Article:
In addition to safeguarding habitat for Coho Salmon and Fender’s Blue Butterflies, the Yamhill Rivers Reserve would protect several other species, including plants, insects, birds,amphibians, mammals, and other fish (some threatened or endangered, others of concern; USFWS 2012). Threatened and endangered plant species that would potentially benefit from this reserve are Water Howelia (Howelia aquatilis), Willamette Daisy (Erigeron decumbens var. decumbens), Kincaid’s Lupine (Lupinus sulphureus ssp. kincaidii), and Nelson’s checkermallow (Sidalcea nelsoniana; CPC 2010). The last two plants are important food sources for the Fender’s Blue Butterfly. Other species of concern that may benefit from the reserve include the Streaked Horned Lark (Eremophila alpestris strigata), the Southern Torrent Salamander (Rhyacotriton variegates), the Long-eared Myotis Bat (Myotis evotis), Coastal Cutthroat Trout (Oncorhynchus clarki ssp) to name a few.
The most obvious landscape features of interest for the Yamhill Rivers Reserve are the rivers themselves. Historically, the rivers wound through habitats such as mixed conifer-deciduous foothills and oak savanna (Bash and Ishii, eds. 2002). The latter of the two is perhaps the least obvious landscape feature of interest considered in this plan, though of high significance. Oak savanna and associated grassland prairie were once abundant habitats throughout much of North America and provide important food sources and refuge for a variety of organisms, including Fender’s Blue Butterfly, Streaked Horned Lark, Pygmy Rabbits, game birds, deer, and many others. Because the land on which they grow is prized for agriculture, today less than 0.5% of natural prairies and oak savanna remain and much of that has been severely affected by invasive species (McIntire et al. 2007).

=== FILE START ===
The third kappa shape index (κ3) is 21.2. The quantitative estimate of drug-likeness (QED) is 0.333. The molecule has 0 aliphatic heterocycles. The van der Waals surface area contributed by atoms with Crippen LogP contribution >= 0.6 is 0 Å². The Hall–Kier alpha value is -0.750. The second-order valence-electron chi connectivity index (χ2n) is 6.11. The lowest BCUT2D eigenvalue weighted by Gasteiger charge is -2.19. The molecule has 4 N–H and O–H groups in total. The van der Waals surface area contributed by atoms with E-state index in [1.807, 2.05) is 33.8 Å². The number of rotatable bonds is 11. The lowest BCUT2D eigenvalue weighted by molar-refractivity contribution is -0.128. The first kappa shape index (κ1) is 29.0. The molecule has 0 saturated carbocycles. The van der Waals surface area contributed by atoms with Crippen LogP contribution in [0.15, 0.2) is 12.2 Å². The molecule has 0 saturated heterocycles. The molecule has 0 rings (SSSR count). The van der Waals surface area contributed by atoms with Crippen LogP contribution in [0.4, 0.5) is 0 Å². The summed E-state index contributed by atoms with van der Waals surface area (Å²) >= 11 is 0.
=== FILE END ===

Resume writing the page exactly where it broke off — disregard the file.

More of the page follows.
In 1996, the Oregon State University Extension Service surveyed Yamhill County residents and found that over 90% of respondents supported continuing strategic planning for water quality and watershed management (Bash and Ishii, eds. 2002). The South Yamhill River is listed under section 303 of the Federal Clean Water Act with concern over water quality issues including “[high] temperature, flow modification, and bacteria,” all having harmful effects to many stream organisms, including salmon. Riparian zones counter all of these negative effects, and the longer and wider the continuous zone is the more effective it becomes. Cool water temperatures are of utmost importance throughout the salmon life history and deep riparian zones with tall trees are ideal for shading and cooling rivers and streams. Recent studies in Ireland have shown that a mix of dense canopy and sporadically open areas create conditions beneficial to macroinvertebrates that are important food sources for salmon (McCormick and Harrison 2011); this condition can be created in the initial stages of the reserve through the planting of fast-growing, large native riparian species such as alder, willow, and cottonwood as well as smaller shrubs such as elderberry and spirea. As riparian zones age, debris from falling trees and other plants serve to modify the water flow and offer refuge to fish and other animals. The root systems of the plants and soil of riparian zones act as natural filter systems against bacteria and chemical pollutants.